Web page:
A: Unrelated to the proposed replacement hospital and healthcare facility, in November of 2020, the Lafayette County Board of Supervisors approved the formation of a county-based EMS division. Lafayette County EMS Service will replace the current service operated by Rural Medical and supported by Green County EMS, led by Chief Daniel Nufer. Rural Medical has been an EMS provider for many municipalities in the County. Green County EMS had what was to be a short-term agreement with Rural Medical to assume operations when it could no longer meet requirements.

Operations of the newly established Lafayette County EMS Service will fall under Memorial Hospital of Lafayette County; however, managed by a department head once identified.  Although MHLC had conducted a market analysis to understand if EMS would be a path to pursue and previously determined that a hospital-based EMS would be cost-prohibitive, the county-owned, operated by MHLC model is being embraced by hospital administrators, recognizing that EMS is an essential community need.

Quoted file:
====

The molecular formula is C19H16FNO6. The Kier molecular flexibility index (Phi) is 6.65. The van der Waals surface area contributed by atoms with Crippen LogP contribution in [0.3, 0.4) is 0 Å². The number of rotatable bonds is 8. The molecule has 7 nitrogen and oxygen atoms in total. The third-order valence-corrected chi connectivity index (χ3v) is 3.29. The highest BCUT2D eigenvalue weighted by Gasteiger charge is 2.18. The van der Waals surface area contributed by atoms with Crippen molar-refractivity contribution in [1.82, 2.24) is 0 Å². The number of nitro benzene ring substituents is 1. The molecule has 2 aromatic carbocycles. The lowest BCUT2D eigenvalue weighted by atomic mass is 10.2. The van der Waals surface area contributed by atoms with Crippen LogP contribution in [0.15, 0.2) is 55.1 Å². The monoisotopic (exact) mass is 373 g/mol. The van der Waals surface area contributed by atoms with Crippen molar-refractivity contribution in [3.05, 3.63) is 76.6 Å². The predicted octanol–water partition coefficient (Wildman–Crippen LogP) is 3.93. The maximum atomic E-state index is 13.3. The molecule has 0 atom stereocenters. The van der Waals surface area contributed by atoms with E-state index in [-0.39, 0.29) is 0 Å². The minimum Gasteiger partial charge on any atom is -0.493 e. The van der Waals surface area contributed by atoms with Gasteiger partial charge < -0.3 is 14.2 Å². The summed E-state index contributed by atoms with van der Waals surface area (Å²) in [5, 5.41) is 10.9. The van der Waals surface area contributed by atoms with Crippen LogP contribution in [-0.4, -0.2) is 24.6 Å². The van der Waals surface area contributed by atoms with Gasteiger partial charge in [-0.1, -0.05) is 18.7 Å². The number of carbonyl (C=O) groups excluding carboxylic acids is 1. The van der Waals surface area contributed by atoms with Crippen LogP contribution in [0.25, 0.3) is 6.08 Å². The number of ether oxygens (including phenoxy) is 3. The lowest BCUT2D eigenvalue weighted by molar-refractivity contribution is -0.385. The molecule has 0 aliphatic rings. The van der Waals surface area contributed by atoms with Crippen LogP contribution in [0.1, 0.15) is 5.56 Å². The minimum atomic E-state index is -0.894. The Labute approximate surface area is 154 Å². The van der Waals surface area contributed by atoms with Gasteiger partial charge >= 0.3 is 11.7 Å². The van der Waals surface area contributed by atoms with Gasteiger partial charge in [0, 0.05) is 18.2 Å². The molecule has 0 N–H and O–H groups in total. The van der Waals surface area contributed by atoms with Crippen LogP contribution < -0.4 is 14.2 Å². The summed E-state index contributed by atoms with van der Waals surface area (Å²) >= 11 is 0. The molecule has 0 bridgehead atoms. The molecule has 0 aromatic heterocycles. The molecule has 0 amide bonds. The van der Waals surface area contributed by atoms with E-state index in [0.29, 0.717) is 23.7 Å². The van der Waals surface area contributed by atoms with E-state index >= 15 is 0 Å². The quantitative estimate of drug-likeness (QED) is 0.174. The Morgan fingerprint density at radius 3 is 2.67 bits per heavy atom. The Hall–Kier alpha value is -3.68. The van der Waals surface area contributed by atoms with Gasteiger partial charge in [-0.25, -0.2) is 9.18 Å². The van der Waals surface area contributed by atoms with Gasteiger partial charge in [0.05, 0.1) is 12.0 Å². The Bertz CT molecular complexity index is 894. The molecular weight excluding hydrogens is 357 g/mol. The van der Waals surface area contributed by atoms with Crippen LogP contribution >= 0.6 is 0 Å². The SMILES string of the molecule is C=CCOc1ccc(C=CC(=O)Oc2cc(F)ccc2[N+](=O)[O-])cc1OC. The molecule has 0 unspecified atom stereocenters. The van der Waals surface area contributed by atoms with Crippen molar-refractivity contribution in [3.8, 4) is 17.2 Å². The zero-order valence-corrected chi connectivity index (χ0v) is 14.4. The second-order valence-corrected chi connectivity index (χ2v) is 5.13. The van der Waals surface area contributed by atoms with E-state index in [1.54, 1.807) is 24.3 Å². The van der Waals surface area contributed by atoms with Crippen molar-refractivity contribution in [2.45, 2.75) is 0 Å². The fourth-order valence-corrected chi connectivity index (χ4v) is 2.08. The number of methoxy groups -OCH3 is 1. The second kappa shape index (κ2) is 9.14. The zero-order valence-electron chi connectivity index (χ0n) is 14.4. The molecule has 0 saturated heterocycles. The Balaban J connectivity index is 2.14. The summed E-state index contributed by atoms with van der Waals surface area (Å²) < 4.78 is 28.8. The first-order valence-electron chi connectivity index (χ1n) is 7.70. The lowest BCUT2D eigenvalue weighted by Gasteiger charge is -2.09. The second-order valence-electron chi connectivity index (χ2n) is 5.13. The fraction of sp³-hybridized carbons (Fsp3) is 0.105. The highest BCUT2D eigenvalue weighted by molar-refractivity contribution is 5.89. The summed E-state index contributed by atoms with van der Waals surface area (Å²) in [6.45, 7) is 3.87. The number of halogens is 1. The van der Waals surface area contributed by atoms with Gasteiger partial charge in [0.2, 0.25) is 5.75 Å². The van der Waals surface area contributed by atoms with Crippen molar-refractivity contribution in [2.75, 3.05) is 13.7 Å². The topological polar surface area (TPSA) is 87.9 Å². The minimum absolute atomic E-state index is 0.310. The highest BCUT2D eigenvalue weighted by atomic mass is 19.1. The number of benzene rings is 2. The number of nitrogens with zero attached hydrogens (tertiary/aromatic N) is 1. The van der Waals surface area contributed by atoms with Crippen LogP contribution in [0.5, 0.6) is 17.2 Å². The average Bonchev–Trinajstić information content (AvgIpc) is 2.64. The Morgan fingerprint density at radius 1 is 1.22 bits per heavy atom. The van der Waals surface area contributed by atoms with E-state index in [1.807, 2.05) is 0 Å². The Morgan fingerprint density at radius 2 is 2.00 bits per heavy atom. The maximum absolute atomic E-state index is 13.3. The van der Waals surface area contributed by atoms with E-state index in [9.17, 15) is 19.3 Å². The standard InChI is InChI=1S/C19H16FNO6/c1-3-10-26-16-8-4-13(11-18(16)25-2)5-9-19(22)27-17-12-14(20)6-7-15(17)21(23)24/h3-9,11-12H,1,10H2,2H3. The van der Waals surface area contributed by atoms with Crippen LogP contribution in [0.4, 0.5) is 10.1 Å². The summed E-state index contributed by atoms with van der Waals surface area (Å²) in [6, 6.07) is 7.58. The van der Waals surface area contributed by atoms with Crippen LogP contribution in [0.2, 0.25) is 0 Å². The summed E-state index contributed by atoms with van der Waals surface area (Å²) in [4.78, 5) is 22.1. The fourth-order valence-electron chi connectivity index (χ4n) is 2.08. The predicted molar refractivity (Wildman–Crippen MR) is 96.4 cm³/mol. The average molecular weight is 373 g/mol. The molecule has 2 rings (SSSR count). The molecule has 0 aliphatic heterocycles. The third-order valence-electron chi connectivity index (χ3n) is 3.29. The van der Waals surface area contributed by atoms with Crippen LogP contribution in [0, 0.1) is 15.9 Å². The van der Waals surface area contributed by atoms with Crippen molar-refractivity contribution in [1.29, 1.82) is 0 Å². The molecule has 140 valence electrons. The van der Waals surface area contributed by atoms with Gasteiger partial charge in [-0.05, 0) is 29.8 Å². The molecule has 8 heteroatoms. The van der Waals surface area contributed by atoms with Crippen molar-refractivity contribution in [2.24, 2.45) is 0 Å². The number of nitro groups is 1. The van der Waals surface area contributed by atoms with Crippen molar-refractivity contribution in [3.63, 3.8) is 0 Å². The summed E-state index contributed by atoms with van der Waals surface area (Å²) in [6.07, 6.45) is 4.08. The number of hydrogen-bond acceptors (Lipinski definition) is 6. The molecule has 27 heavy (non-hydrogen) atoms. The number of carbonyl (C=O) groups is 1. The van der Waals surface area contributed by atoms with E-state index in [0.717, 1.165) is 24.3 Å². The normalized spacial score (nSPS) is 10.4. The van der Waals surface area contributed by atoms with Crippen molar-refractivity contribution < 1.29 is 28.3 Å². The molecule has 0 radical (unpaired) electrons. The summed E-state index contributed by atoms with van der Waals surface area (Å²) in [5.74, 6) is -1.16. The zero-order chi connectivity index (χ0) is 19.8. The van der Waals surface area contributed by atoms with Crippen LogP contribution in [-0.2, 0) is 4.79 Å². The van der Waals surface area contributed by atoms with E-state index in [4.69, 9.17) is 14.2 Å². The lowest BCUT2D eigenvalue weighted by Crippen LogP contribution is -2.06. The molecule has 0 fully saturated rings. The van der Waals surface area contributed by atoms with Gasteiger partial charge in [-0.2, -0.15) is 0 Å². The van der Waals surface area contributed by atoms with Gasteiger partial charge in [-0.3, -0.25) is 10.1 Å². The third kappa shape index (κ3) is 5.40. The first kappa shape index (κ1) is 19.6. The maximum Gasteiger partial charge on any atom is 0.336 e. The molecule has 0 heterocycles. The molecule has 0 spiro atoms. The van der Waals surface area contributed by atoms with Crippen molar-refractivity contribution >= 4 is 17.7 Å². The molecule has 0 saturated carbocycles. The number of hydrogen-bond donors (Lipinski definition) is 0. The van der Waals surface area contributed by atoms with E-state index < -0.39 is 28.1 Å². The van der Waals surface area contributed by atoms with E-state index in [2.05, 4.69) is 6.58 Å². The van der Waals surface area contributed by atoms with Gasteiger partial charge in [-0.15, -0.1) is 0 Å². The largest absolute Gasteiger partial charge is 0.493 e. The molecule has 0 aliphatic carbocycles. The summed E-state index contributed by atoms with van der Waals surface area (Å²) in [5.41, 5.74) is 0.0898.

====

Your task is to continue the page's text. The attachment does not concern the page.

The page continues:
A: As a part of the replacement facility plan, we will bring the Darlington clinic to the new campus to provide continuity of care to clinics and ensure that staff from both operations are situated on the same campus.

A: Yes. The way replacement hospital construction works is to utilize the services of a primary contractor that specializes in health facilities; however, we would request the primary contractor subcontract with as many local contractors as possible. We value having community members working in our facilities, as we know it will be the local contractors who will assist us once we are officially in our building.  As the project progresses, we will know more about the positive economic impact the construction phase will have on our county.